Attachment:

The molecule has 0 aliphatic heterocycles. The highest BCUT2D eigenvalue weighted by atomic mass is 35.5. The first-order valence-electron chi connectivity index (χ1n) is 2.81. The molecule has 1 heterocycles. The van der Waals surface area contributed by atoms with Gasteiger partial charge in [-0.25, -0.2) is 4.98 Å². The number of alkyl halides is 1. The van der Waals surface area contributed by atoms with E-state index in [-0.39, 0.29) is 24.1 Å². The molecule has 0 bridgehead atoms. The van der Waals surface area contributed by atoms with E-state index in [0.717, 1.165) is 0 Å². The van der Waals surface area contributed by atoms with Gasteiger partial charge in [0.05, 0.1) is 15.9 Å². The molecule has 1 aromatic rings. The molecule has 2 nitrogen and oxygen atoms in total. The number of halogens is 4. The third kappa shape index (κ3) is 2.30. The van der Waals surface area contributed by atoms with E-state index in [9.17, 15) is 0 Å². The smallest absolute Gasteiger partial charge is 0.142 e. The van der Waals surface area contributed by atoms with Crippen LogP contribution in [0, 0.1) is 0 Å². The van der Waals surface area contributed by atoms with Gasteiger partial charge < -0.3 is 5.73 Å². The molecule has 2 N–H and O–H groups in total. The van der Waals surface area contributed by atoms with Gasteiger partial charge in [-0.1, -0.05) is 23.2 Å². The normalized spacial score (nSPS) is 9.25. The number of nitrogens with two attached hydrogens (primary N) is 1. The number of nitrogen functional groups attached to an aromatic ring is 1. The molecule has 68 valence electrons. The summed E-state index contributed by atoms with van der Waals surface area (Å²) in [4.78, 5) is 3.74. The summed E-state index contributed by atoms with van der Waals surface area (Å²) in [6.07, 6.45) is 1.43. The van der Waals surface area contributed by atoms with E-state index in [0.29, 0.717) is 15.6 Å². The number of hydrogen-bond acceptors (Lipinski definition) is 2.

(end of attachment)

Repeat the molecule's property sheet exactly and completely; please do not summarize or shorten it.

The molecule has 0 aliphatic heterocycles. The highest BCUT2D eigenvalue weighted by atomic mass is 35.5. The first-order valence-electron chi connectivity index (χ1n) is 2.81. The molecule has 1 heterocycles. The van der Waals surface area contributed by atoms with Gasteiger partial charge in [-0.25, -0.2) is 4.98 Å². The number of alkyl halides is 1. The van der Waals surface area contributed by atoms with E-state index in [-0.39, 0.29) is 24.1 Å². The molecule has 0 bridgehead atoms. The van der Waals surface area contributed by atoms with E-state index in [0.717, 1.165) is 0 Å². The van der Waals surface area contributed by atoms with Gasteiger partial charge in [0.05, 0.1) is 15.9 Å². The molecule has 1 aromatic rings. The molecule has 2 nitrogen and oxygen atoms in total. The number of halogens is 4. The third kappa shape index (κ3) is 2.30. The van der Waals surface area contributed by atoms with E-state index in [9.17, 15) is 0 Å². The smallest absolute Gasteiger partial charge is 0.142 e. The van der Waals surface area contributed by atoms with Crippen LogP contribution in [0, 0.1) is 0 Å². The van der Waals surface area contributed by atoms with Gasteiger partial charge < -0.3 is 5.73 Å². The molecule has 2 N–H and O–H groups in total. The van der Waals surface area contributed by atoms with Gasteiger partial charge in [-0.1, -0.05) is 23.2 Å². The normalized spacial score (nSPS) is 9.25. The number of nitrogens with two attached hydrogens (primary N) is 1. The number of nitrogen functional groups attached to an aromatic ring is 1. The molecule has 68 valence electrons. The summed E-state index contributed by atoms with van der Waals surface area (Å²) in [4.78, 5) is 3.74. The summed E-state index contributed by atoms with van der Waals surface area (Å²) in [6.07, 6.45) is 1.43. The van der Waals surface area contributed by atoms with E-state index in [0.29, 0.717) is 15.6 Å². The number of hydrogen-bond acceptors (Lipinski definition) is 2.